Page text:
Paris: Fashionable Juice and Vegan Cafe Ready for PFW

Café Maisie Photo by Claire Israēl Xavier Barrouxa and Isabella Capece Photo by Leo Paul Ridet

By Benedetta Pignatelli | Travel
Posted Aug 28, 2017

While America has been routinely besotted with literary tales of impossibly alluring French women adopting no-deprivation diets (French women don’t get fat by Mireille Guilliano, et all) an Italian transplant inspired by American wellness advocates has now opened a vegan Café in the entrails of gourmande Paris.

Such is the journey of Isabella Capece, a fashion dynamo and director of communications at Berluti, whose Maisie Cafe (32 Rue du Mont Thabor) has already been baptized by Carine Roitfeld, Gaia Repossi, Christian Louboutin and Jean Pigozzi among others. Yet, whilst grateful for her luxe sametribers support, Capece wants to create a lasting shift in all Parisian’s saturated diets.

“I have embraced a dairy-free lifestyle 10 years ago after a an inflammation scare.”-says Capece- “Then I moved on to raw and cold-pressed juices, then veganism 3 years ago and gluten-free 1 year ago. It was an organic process. But I am not draconian, if someone comes here for a vegan break twice a week (which a lot of people do) I consider it a success. It’s about offering alternatives that can be integrated in pre-existing lifestyles, not about reprogramming people.”

Capece, who opened CM with her husband and business partner Xavier Barroux, was initially inspired by 2 American wellness totems: Gwyneth Paltrow and her book It’s All Good and Moon Juice Cookbook by Amanda Chantal Bacon. She then decided to act on her self-help regulations and open Maisie Café, a name inspired by the Henry James tome What Maisie Knew a gift from her mother at age 13.

“That book struck a chord, my mother gave it to me to quench what she called my semi-permanent and highly misguided perception of being an unfortunate, miserable child. The tale of Maisie (an actually unfortunate child plagued by divorce foibles) really brought the point home. I wanted to choose a personal name for the café, I used the same process I would to name a pet.”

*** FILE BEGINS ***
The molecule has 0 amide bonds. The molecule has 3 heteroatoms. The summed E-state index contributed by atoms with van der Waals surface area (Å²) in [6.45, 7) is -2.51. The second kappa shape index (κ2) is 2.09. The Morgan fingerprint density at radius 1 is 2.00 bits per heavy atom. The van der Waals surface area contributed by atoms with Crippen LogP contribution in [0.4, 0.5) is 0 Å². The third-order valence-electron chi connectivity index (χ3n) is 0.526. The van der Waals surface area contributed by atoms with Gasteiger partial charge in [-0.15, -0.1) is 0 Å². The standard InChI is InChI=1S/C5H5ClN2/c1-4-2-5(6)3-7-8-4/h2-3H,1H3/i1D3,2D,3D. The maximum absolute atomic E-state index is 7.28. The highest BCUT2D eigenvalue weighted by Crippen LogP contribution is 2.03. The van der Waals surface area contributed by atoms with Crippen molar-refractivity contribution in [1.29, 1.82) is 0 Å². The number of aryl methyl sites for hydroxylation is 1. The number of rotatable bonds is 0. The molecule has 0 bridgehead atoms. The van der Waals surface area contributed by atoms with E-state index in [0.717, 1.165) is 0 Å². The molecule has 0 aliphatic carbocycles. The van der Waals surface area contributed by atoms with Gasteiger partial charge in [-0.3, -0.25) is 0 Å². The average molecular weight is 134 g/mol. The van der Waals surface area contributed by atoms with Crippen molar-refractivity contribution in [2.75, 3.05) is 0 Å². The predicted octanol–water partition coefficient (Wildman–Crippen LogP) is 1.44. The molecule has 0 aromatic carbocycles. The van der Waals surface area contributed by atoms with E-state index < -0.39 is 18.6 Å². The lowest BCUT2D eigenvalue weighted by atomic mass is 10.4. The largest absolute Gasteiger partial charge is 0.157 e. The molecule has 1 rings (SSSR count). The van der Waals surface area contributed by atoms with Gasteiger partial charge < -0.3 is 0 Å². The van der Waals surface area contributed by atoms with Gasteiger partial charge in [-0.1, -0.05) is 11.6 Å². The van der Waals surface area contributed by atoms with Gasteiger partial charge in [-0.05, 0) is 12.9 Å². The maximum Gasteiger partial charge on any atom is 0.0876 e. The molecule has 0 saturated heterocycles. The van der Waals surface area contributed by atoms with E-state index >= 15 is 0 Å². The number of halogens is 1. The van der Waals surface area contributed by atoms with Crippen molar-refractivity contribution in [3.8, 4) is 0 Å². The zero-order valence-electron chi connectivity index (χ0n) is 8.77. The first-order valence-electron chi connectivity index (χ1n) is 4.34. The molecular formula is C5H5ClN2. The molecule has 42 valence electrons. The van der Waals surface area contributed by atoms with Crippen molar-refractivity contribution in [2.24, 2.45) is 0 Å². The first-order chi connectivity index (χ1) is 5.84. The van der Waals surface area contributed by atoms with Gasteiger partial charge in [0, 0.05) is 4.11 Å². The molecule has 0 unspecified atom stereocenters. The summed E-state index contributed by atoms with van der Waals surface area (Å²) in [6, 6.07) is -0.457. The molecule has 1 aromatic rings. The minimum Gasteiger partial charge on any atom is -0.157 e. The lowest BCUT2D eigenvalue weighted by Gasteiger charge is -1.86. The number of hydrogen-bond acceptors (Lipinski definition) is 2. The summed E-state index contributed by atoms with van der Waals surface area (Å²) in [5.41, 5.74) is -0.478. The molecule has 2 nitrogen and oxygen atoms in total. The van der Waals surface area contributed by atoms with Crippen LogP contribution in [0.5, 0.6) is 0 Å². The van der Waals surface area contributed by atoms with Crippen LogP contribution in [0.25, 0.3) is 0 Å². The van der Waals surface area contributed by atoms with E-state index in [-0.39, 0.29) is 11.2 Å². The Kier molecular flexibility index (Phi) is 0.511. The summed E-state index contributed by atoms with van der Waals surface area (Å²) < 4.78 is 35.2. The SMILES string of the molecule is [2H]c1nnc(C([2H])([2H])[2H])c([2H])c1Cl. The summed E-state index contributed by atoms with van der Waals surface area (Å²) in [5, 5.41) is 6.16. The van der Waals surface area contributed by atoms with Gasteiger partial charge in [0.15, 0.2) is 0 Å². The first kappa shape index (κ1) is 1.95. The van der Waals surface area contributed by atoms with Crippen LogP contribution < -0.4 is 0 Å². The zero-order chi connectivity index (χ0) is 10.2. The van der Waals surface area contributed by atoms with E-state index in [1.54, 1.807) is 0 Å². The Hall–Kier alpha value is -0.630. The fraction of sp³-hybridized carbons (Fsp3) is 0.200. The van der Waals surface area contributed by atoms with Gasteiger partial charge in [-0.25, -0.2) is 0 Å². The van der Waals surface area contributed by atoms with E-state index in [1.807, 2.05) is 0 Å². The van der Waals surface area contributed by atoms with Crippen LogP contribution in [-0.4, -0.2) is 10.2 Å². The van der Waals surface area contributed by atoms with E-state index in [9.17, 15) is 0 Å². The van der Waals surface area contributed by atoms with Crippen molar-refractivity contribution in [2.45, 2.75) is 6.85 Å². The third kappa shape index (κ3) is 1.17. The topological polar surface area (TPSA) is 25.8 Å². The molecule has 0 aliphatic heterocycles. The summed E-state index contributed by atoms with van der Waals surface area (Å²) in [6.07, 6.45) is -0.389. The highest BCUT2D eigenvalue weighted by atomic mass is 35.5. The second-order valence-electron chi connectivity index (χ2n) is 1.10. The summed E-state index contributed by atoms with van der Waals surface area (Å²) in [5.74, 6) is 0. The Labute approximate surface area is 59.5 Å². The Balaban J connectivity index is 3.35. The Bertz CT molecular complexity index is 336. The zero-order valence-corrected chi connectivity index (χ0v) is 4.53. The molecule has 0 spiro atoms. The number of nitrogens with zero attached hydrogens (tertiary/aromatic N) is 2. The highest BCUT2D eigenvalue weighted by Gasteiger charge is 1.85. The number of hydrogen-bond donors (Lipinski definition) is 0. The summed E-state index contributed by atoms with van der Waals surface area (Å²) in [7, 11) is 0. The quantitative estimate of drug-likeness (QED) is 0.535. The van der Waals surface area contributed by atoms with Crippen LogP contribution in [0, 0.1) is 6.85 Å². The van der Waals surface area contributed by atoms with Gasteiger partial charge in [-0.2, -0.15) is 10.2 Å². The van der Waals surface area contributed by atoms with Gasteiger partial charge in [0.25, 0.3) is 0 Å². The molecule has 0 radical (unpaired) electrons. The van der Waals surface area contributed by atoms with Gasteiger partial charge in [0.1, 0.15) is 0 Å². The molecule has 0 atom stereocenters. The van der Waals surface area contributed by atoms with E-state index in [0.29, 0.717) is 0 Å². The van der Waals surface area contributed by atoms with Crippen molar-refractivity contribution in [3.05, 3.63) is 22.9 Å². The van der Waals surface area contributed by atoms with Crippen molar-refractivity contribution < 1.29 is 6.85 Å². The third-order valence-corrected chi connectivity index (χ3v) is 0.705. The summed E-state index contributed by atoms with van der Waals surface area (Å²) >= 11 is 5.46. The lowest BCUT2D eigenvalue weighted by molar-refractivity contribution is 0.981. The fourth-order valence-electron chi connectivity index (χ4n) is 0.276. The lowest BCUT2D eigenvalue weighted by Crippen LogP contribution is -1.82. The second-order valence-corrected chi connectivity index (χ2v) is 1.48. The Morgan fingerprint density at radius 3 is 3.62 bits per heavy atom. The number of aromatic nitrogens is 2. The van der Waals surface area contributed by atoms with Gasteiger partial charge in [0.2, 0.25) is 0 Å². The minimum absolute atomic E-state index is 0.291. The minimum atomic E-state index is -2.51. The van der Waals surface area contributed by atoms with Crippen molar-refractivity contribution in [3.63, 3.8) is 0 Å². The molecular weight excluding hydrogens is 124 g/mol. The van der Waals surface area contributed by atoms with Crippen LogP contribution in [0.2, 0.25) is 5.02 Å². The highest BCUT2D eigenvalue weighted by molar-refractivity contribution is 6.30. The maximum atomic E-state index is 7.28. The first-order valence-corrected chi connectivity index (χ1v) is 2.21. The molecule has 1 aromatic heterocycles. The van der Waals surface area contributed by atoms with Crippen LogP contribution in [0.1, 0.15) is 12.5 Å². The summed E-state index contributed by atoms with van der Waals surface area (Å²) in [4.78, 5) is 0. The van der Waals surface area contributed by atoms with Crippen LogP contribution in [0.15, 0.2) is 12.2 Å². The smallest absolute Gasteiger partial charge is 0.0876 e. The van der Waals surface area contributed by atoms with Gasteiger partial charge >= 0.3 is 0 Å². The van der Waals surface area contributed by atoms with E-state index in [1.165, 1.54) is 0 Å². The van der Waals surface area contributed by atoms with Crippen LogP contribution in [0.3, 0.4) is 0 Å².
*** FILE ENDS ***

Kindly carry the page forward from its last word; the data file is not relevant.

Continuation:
Another point that Capece likes to stress is that Maisie Café is acutely aware of preserving wealth of flavors in its food and maintaining a distinctly European flair in its recipes.

“Let’s face it, this is Paris, people are used to rich, tasty foods, and I am a gourmande at heart (healthy bruschetta is a favorite) so we like to offer gluten free Italian focaccia stuffed with eggplant caviar for our sandwiches, Italian Panna Cotta, made with coconut milk and Agar Agar (an algae-based vegan gelatin), as well as revisited French dessert staples such as riz au lait (made with cooked rice, nut milk, nutmeg and organic maple syrup). We also utilize a lot of spices from Lebanon and India to make for additional taste support. Vegan shouldn’t be a deal breaker.”

Maisie also presents extensive juices, nut shakes and Mexican Agua Frescas, rich in chia seeds, Omega 3 and minerals. Capece, who was initially surprised by the number of men and catering orders that came into the Café, follows her own daily diktats of yoga in the am, marine magnesium (helps with sleep and jetlag), seawater, colloidal silver (natural antibiotic), avocado toast, maca, spirulina and cashew nut milk. Capece is hopeful that Maisie can introduce a non-punitive wellness alternative to France’s hedonistic culinary tradition. The Maisie team has already set its sights on a second location in Paris and a future US partnership expansion, in either Los Angeles or Palm Springs.

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